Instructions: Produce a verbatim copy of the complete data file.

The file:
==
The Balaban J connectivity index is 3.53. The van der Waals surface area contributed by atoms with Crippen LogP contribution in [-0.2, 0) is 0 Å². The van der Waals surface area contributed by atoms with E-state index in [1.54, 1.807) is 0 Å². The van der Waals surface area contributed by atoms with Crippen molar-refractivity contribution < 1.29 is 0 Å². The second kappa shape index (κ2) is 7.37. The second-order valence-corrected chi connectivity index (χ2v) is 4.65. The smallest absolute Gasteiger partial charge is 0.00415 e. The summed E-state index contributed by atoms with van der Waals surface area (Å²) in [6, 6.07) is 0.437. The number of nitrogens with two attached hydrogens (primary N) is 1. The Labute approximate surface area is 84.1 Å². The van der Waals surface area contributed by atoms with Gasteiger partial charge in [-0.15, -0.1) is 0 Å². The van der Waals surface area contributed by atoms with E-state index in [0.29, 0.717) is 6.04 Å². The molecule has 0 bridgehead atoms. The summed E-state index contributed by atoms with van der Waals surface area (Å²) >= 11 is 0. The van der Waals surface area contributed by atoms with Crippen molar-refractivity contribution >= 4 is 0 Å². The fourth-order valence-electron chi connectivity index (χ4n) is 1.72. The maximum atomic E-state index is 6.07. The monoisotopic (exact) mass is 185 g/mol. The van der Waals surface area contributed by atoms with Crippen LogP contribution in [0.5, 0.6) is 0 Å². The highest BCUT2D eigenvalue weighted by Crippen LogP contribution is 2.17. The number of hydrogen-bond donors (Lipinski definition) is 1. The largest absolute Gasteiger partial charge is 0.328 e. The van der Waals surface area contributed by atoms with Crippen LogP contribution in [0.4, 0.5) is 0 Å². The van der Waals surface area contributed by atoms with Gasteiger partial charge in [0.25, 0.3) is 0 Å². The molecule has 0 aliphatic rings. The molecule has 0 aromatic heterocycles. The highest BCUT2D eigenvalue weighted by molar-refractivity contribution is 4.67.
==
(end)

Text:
The Balaban J connectivity index is 3.53. The van der Waals surface area contributed by atoms with Crippen LogP contribution in [-0.2, 0) is 0 Å². The van der Waals surface area contributed by atoms with E-state index in [1.54, 1.807) is 0 Å². The van der Waals surface area contributed by atoms with Crippen molar-refractivity contribution < 1.29 is 0 Å². The second kappa shape index (κ2) is 7.37. The second-order valence-corrected chi connectivity index (χ2v) is 4.65. The smallest absolute Gasteiger partial charge is 0.00415 e. The summed E-state index contributed by atoms with van der Waals surface area (Å²) in [6, 6.07) is 0.437. The number of nitrogens with two attached hydrogens (primary N) is 1. The Labute approximate surface area is 84.1 Å². The van der Waals surface area contributed by atoms with Gasteiger partial charge in [-0.15, -0.1) is 0 Å². The van der Waals surface area contributed by atoms with E-state index in [0.29, 0.717) is 6.04 Å². The molecule has 0 bridgehead atoms. The summed E-state index contributed by atoms with van der Waals surface area (Å²) >= 11 is 0. The van der Waals surface area contributed by atoms with Crippen molar-refractivity contribution >= 4 is 0 Å². The fourth-order valence-electron chi connectivity index (χ4n) is 1.72. The maximum atomic E-state index is 6.07. The monoisotopic (exact) mass is 185 g/mol. The van der Waals surface area contributed by atoms with Crippen LogP contribution in [0.5, 0.6) is 0 Å². The highest BCUT2D eigenvalue weighted by Crippen LogP contribution is 2.17. The number of hydrogen-bond donors (Lipinski definition) is 1. The largest absolute Gasteiger partial charge is 0.328 e. The van der Waals surface area contributed by atoms with Crippen LogP contribution in [0.4, 0.5) is 0 Å². The van der Waals surface area contributed by atoms with Gasteiger partial charge in [0.25, 0.3) is 0 Å². The molecule has 0 aliphatic rings. The molecule has 0 aromatic heterocycles. The highest BCUT2D eigenvalue weighted by molar-refractivity contribution is 4.67.